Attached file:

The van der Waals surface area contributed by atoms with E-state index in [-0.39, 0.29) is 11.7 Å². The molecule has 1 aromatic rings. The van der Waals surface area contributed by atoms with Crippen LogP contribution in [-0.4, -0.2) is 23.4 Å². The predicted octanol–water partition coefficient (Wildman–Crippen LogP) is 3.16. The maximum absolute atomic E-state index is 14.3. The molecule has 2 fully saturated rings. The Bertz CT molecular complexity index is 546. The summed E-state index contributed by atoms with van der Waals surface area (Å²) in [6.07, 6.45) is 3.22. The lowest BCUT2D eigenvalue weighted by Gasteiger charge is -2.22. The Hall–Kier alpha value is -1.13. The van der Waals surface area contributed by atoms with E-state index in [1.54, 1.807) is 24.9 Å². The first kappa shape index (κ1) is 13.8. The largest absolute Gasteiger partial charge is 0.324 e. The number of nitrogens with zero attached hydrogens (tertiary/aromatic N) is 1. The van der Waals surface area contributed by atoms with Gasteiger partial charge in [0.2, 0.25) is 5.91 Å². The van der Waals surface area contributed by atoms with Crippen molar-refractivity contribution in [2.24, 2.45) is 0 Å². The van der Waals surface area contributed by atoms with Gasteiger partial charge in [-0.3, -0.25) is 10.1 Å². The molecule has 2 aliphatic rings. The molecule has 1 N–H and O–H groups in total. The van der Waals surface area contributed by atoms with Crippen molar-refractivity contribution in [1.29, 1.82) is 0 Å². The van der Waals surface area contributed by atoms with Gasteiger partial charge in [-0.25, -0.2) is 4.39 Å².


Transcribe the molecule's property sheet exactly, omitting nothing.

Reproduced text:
The van der Waals surface area contributed by atoms with E-state index in [-0.39, 0.29) is 11.7 Å². The molecule has 1 aromatic rings. The van der Waals surface area contributed by atoms with Crippen LogP contribution in [-0.4, -0.2) is 23.4 Å². The predicted octanol–water partition coefficient (Wildman–Crippen LogP) is 3.16. The maximum absolute atomic E-state index is 14.3. The molecule has 2 fully saturated rings. The Bertz CT molecular complexity index is 546. The summed E-state index contributed by atoms with van der Waals surface area (Å²) in [6.07, 6.45) is 3.22. The lowest BCUT2D eigenvalue weighted by Gasteiger charge is -2.22. The Hall–Kier alpha value is -1.13. The van der Waals surface area contributed by atoms with E-state index in [1.54, 1.807) is 24.9 Å². The first kappa shape index (κ1) is 13.8. The largest absolute Gasteiger partial charge is 0.324 e. The number of nitrogens with zero attached hydrogens (tertiary/aromatic N) is 1. The van der Waals surface area contributed by atoms with Gasteiger partial charge in [0.2, 0.25) is 5.91 Å². The van der Waals surface area contributed by atoms with Crippen molar-refractivity contribution in [2.24, 2.45) is 0 Å². The van der Waals surface area contributed by atoms with Gasteiger partial charge in [-0.3, -0.25) is 10.1 Å². The molecule has 2 aliphatic rings. The molecule has 1 N–H and O–H groups in total. The van der Waals surface area contributed by atoms with Crippen molar-refractivity contribution in [1.29, 1.82) is 0 Å². The van der Waals surface area contributed by atoms with Gasteiger partial charge in [-0.25, -0.2) is 4.39 Å².